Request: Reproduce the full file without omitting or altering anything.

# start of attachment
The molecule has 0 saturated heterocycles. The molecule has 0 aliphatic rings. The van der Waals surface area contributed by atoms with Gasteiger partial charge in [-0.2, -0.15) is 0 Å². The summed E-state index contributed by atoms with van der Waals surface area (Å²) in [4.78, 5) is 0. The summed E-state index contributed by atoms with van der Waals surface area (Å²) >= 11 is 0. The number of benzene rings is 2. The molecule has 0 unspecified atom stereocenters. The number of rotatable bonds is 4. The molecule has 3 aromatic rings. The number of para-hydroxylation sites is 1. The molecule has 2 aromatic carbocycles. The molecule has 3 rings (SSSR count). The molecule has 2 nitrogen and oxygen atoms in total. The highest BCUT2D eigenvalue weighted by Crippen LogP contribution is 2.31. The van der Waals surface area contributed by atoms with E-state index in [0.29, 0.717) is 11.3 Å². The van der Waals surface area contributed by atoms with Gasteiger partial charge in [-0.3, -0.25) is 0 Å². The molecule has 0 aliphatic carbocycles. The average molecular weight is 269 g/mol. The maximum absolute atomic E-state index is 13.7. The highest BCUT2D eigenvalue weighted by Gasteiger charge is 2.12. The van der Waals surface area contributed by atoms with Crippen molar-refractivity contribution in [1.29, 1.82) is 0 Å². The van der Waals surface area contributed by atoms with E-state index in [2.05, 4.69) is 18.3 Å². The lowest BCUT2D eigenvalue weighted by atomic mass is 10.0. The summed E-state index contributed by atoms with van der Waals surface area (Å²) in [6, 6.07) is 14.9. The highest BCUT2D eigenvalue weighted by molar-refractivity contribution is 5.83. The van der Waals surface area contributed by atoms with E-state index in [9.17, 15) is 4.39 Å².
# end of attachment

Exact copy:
The molecule has 0 saturated heterocycles. The molecule has 0 aliphatic rings. The van der Waals surface area contributed by atoms with Gasteiger partial charge in [-0.2, -0.15) is 0 Å². The summed E-state index contributed by atoms with van der Waals surface area (Å²) in [4.78, 5) is 0. The summed E-state index contributed by atoms with van der Waals surface area (Å²) >= 11 is 0. The number of benzene rings is 2. The molecule has 0 unspecified atom stereocenters. The number of rotatable bonds is 4. The molecule has 3 aromatic rings. The number of para-hydroxylation sites is 1. The molecule has 2 aromatic carbocycles. The molecule has 3 rings (SSSR count). The molecule has 2 nitrogen and oxygen atoms in total. The highest BCUT2D eigenvalue weighted by Crippen LogP contribution is 2.31. The van der Waals surface area contributed by atoms with E-state index in [0.29, 0.717) is 11.3 Å². The van der Waals surface area contributed by atoms with Gasteiger partial charge in [-0.3, -0.25) is 0 Å². The molecule has 0 aliphatic carbocycles. The average molecular weight is 269 g/mol. The maximum absolute atomic E-state index is 13.7. The highest BCUT2D eigenvalue weighted by Gasteiger charge is 2.12. The van der Waals surface area contributed by atoms with Crippen molar-refractivity contribution in [1.29, 1.82) is 0 Å². The van der Waals surface area contributed by atoms with E-state index in [2.05, 4.69) is 18.3 Å². The lowest BCUT2D eigenvalue weighted by atomic mass is 10.0. The summed E-state index contributed by atoms with van der Waals surface area (Å²) in [6, 6.07) is 14.9. The highest BCUT2D eigenvalue weighted by molar-refractivity contribution is 5.83. The van der Waals surface area contributed by atoms with E-state index in [9.17, 15) is 4.39 Å².